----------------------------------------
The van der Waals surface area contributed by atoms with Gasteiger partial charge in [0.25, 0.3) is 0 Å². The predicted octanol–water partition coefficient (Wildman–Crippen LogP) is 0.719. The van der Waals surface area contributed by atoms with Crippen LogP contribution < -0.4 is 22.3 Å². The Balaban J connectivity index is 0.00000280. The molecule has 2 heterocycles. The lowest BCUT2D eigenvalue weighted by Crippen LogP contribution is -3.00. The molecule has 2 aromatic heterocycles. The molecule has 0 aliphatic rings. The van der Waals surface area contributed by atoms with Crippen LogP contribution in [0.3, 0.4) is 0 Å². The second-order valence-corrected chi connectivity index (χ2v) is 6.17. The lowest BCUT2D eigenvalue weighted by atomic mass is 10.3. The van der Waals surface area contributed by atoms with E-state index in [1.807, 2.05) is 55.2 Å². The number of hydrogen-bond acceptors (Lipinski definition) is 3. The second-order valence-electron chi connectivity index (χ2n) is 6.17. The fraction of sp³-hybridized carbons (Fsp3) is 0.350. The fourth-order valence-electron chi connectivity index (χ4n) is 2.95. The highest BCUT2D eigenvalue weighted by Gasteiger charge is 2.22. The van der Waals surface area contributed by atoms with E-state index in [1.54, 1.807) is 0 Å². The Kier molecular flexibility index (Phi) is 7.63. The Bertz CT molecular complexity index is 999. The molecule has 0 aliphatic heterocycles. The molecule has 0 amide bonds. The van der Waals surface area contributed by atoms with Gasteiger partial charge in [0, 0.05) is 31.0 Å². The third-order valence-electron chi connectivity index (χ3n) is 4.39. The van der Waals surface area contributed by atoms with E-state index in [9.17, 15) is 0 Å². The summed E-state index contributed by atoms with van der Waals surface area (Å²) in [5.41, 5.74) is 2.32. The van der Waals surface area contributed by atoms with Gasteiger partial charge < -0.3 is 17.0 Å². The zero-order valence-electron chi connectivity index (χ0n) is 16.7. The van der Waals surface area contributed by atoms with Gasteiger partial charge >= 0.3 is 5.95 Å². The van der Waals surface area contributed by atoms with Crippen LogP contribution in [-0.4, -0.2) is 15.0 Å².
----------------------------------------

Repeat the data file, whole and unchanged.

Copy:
The van der Waals surface area contributed by atoms with Gasteiger partial charge in [0.25, 0.3) is 0 Å². The predicted octanol–water partition coefficient (Wildman–Crippen LogP) is 0.719. The van der Waals surface area contributed by atoms with Crippen LogP contribution < -0.4 is 22.3 Å². The Balaban J connectivity index is 0.00000280. The molecule has 2 heterocycles. The lowest BCUT2D eigenvalue weighted by Crippen LogP contribution is -3.00. The molecule has 2 aromatic heterocycles. The molecule has 0 aliphatic rings. The van der Waals surface area contributed by atoms with Crippen LogP contribution in [0.3, 0.4) is 0 Å². The second-order valence-corrected chi connectivity index (χ2v) is 6.17. The lowest BCUT2D eigenvalue weighted by atomic mass is 10.3. The van der Waals surface area contributed by atoms with E-state index in [1.807, 2.05) is 55.2 Å². The number of hydrogen-bond acceptors (Lipinski definition) is 3. The second-order valence-electron chi connectivity index (χ2n) is 6.17. The fraction of sp³-hybridized carbons (Fsp3) is 0.350. The fourth-order valence-electron chi connectivity index (χ4n) is 2.95. The highest BCUT2D eigenvalue weighted by Gasteiger charge is 2.22. The van der Waals surface area contributed by atoms with E-state index in [1.54, 1.807) is 0 Å². The Kier molecular flexibility index (Phi) is 7.63. The Bertz CT molecular complexity index is 999. The molecule has 0 aliphatic heterocycles. The molecule has 0 amide bonds. The van der Waals surface area contributed by atoms with Gasteiger partial charge in [0, 0.05) is 31.0 Å². The third-order valence-electron chi connectivity index (χ3n) is 4.39. The van der Waals surface area contributed by atoms with E-state index in [9.17, 15) is 0 Å². The summed E-state index contributed by atoms with van der Waals surface area (Å²) in [5.41, 5.74) is 2.32. The van der Waals surface area contributed by atoms with Gasteiger partial charge < -0.3 is 17.0 Å². The zero-order valence-electron chi connectivity index (χ0n) is 16.7. The van der Waals surface area contributed by atoms with Gasteiger partial charge >= 0.3 is 5.95 Å². The van der Waals surface area contributed by atoms with Crippen LogP contribution in [-0.4, -0.2) is 15.0 Å².